By Billy Huntsman
This is the ninth installment in The Round Up/Oncore Magazine‘s 14-part series investigating professor turnover at NMSU.
The Round Up/Oncore Magazine attempted to get into contact with all 10 professors listed above. Only Brown, Durán, Luna, and Rodríguez responded (in addition to Porras’ email).
Despite the time gap between when Eber’s study was published in 2008 and when the 10 professors abovementioned started leaving NMSU in 2011, there are striking similarities between Eber’s respondents’ comments and those of Brown, Durán, Luna, and Rodríguez.
Rodríguez worked at NMSU as both a professor and as an administrator before that, in such roles as assistant director of Chicano Programs between 2001 and 2002, a coordinator for Engaging Latino Communities for Education (ENLACE) between 2003 and 2004, and director for Health Careers Opportunity Project between 2004 and 2005.
He was hired to NMSU’s Educational Leadership and Administration Department in 2009 and left for Howard University in Washington, D.C., in 2014.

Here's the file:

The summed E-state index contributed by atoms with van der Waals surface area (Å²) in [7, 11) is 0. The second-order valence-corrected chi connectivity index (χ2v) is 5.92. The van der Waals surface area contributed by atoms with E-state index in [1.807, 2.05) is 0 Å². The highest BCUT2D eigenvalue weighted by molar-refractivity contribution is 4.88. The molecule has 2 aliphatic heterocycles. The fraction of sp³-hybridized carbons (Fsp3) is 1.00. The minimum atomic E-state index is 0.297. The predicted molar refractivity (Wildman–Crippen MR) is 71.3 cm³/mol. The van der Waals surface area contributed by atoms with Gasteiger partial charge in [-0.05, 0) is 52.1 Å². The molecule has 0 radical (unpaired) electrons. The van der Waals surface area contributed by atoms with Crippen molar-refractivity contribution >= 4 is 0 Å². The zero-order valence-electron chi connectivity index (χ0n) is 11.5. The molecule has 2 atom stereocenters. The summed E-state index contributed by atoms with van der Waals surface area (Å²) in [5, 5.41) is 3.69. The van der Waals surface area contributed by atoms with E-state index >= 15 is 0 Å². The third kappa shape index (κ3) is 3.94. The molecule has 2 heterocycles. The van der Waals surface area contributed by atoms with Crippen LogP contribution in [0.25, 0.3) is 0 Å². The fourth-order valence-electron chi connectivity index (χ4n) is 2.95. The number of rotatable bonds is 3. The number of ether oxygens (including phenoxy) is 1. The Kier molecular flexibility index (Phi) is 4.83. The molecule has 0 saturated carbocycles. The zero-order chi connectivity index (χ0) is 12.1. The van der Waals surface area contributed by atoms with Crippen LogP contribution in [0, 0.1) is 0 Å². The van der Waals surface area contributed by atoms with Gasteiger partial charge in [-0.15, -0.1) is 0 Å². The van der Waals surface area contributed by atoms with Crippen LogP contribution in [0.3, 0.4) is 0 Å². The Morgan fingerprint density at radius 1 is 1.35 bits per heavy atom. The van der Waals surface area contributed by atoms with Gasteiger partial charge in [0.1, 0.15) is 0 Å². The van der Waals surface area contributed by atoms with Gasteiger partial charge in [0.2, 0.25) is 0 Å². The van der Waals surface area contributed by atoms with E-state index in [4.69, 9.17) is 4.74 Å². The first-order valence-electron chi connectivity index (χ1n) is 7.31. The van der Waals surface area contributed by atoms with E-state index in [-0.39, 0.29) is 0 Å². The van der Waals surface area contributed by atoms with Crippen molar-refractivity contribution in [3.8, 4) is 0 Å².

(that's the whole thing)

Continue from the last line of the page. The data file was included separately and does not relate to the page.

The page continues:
NMSU’s dominant narrative does not serve working-class people, Rodríguez says. Because of this, NMSU’s demographics do not mirror those of the rest of the state.
“There are experiences of hostility” at NMSU by faculty “bringing in perspectives that the dominant narrative doesn’t quite agree with,” he says.
Rodríguez says his feelings toward NMSU are mixed.
“I’m an Aggie and it’d be nice to have a sense of pride for the institution that contributed to my preparation that was critical, both at the bachelor’s and master’s level, knowing that I was able to compete at one of the top institutions in the U.S. at the doctoral level (University of Texas – Austin) and be successful,” he says.
Which is difficult, Rodríguez says, because he knows “how (NMSU) marginalizes” diverse faculty.
Rodríguez says, during his time at NMSU, there was much conversation among colleagues about “double standards” in regards to teaching load/research time for White faculty and for faculty of color.
“I’ve had colleagues of mine legally challenge the institution for some of that hostility and some of that that discrimination,” he says.
Rodríguez says NMSU handles complaints about lack of diversity on campus “on a case-by-case-basis and still will tend to blame the victim, as opposed to considering that, in fact, the university might have a real systemic issue.”
Such experiences, or “swimming against the political current,” as Rodríguez phrases it, “really undermines how much progress one can make in one’s work.”
“Even when you try to challenge some of the double standards, you really become voiceless or even silenced when it comes to raising awareness about some of these issues,” he says.